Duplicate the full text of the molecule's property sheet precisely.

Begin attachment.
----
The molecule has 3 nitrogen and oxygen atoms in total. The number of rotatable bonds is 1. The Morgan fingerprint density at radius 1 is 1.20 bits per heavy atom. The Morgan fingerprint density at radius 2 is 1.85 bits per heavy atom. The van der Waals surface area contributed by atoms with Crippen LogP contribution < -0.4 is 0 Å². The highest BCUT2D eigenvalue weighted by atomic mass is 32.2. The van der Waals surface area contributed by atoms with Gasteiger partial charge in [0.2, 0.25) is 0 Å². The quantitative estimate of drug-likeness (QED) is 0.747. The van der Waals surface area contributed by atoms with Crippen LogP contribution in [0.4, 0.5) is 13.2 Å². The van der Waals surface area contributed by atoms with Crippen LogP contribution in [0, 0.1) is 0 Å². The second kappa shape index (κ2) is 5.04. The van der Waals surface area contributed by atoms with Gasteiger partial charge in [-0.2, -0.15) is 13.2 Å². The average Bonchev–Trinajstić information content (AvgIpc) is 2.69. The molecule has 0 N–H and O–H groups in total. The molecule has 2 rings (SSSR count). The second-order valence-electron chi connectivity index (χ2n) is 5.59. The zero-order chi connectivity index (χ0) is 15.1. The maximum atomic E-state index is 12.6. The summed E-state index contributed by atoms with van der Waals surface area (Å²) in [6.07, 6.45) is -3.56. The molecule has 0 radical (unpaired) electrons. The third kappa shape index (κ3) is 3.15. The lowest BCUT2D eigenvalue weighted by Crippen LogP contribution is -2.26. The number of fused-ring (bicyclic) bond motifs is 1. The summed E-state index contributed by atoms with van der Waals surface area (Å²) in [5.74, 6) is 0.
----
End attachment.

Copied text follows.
The molecule has 3 nitrogen and oxygen atoms in total. The number of rotatable bonds is 1. The Morgan fingerprint density at radius 1 is 1.20 bits per heavy atom. The Morgan fingerprint density at radius 2 is 1.85 bits per heavy atom. The van der Waals surface area contributed by atoms with Crippen LogP contribution < -0.4 is 0 Å². The highest BCUT2D eigenvalue weighted by atomic mass is 32.2. The van der Waals surface area contributed by atoms with Gasteiger partial charge in [0.2, 0.25) is 0 Å². The quantitative estimate of drug-likeness (QED) is 0.747. The van der Waals surface area contributed by atoms with Crippen LogP contribution in [0.4, 0.5) is 13.2 Å². The van der Waals surface area contributed by atoms with Crippen LogP contribution in [0, 0.1) is 0 Å². The second kappa shape index (κ2) is 5.04. The van der Waals surface area contributed by atoms with Gasteiger partial charge in [-0.2, -0.15) is 13.2 Å². The average Bonchev–Trinajstić information content (AvgIpc) is 2.69. The molecule has 0 N–H and O–H groups in total. The molecule has 2 rings (SSSR count). The second-order valence-electron chi connectivity index (χ2n) is 5.59. The zero-order chi connectivity index (χ0) is 15.1. The maximum atomic E-state index is 12.6. The summed E-state index contributed by atoms with van der Waals surface area (Å²) in [6.07, 6.45) is -3.56. The molecule has 0 radical (unpaired) electrons. The third kappa shape index (κ3) is 3.15. The lowest BCUT2D eigenvalue weighted by Crippen LogP contribution is -2.26. The number of fused-ring (bicyclic) bond motifs is 1. The summed E-state index contributed by atoms with van der Waals surface area (Å²) in [5.74, 6) is 0.